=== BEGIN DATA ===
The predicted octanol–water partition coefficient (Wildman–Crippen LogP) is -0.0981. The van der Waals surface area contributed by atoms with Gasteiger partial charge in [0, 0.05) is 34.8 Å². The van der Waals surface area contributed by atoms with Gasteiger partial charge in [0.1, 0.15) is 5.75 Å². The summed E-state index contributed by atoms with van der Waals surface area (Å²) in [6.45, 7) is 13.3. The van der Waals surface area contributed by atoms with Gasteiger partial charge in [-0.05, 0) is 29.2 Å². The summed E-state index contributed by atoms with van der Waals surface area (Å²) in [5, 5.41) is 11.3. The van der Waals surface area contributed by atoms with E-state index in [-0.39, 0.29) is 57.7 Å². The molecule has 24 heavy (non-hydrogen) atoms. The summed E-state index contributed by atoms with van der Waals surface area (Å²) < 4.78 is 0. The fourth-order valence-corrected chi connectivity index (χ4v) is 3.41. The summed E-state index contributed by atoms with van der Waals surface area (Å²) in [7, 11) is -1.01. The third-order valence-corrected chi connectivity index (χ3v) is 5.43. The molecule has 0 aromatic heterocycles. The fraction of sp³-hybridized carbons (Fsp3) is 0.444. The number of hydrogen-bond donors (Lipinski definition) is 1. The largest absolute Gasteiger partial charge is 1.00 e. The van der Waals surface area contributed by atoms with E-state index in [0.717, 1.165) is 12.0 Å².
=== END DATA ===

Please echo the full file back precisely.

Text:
The predicted octanol–water partition coefficient (Wildman–Crippen LogP) is -0.0981. The van der Waals surface area contributed by atoms with Gasteiger partial charge in [0, 0.05) is 34.8 Å². The van der Waals surface area contributed by atoms with Gasteiger partial charge in [0.1, 0.15) is 5.75 Å². The summed E-state index contributed by atoms with van der Waals surface area (Å²) in [6.45, 7) is 13.3. The van der Waals surface area contributed by atoms with Gasteiger partial charge in [-0.05, 0) is 29.2 Å². The summed E-state index contributed by atoms with van der Waals surface area (Å²) in [5, 5.41) is 11.3. The van der Waals surface area contributed by atoms with E-state index in [-0.39, 0.29) is 57.7 Å². The molecule has 24 heavy (non-hydrogen) atoms. The summed E-state index contributed by atoms with van der Waals surface area (Å²) < 4.78 is 0. The fourth-order valence-corrected chi connectivity index (χ4v) is 3.41. The summed E-state index contributed by atoms with van der Waals surface area (Å²) in [7, 11) is -1.01. The third-order valence-corrected chi connectivity index (χ3v) is 5.43. The molecule has 0 aromatic heterocycles. The fraction of sp³-hybridized carbons (Fsp3) is 0.444. The number of hydrogen-bond donors (Lipinski definition) is 1. The largest absolute Gasteiger partial charge is 1.00 e. The van der Waals surface area contributed by atoms with E-state index in [0.717, 1.165) is 12.0 Å².